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Publication numberUS3858119 A
Publication typeGrant
Publication dateDec 31, 1974
Filing dateJun 18, 1973
Priority dateJun 18, 1973
Publication numberUS 3858119 A, US 3858119A, US-A-3858119, US3858119 A, US3858119A
InventorsEngelhardt B
Original AssigneeRaytheon Co
Export CitationBiBTeX, EndNote, RefMan
External Links: USPTO, USPTO Assignment, Espacenet
Folded push-pull amplifier
US 3858119 A
Abstract
A push-pull amplifier circuit adapted to permit an amplifying element in one branch of the circuit to provide amplification during both positive and negative portions of an input signal. In a preferred embodiment of the invention, the circuit comprises an input transformer and an output transformer, an input terminal of the amplifying element being coupled via diode circuitry to both terminals of the secondary winding of the input transformer, an output terminal of the amplifying element being coupled via controlled rectifier circuitry to the two terminals of the primary winding of the output transformer, center tap of the input transformer secondary winding being coupled to a center tap of the output transformer primary winding and a source of power being applied between a third terminal of the amplifying element and the center taps. A control circuit coupled to the power supply and the terminals of the secondary winding of the input transformer operates the controlled rectifier circuitry for passing current from the amplifying element alternately through the terminals of the input winding of the output transformer.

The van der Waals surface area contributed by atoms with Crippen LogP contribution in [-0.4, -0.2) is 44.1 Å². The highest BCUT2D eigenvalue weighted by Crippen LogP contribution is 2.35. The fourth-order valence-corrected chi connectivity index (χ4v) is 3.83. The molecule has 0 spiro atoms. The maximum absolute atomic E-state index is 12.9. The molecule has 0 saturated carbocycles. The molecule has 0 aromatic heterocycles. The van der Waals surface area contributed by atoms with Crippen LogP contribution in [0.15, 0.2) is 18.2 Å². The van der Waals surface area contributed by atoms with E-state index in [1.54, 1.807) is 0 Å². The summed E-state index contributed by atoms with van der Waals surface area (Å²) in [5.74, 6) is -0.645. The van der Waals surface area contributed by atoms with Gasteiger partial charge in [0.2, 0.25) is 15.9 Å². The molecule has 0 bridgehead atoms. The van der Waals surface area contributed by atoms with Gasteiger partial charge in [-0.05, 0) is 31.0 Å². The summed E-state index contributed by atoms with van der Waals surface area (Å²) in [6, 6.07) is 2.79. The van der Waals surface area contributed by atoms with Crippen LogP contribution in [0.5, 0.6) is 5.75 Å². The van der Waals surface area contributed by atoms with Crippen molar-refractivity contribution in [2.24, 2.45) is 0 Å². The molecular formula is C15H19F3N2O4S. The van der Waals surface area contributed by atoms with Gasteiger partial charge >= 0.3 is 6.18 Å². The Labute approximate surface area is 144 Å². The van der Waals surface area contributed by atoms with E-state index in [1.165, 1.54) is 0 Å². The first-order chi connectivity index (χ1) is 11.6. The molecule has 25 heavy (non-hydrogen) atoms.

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Description  (OCR text may contain errors)

United States Patent [191 Engelhardt FOLDED PUSH-PULL AMPLIFIER Bjorn H. Engelhardt, North Kingstown, R.I.

[75] Inventor:

[73] Assignee: Raytheon Company, Lexington,

Mass.

[22] Filed: June 18, 1973 [21] Appl. No.: 370,894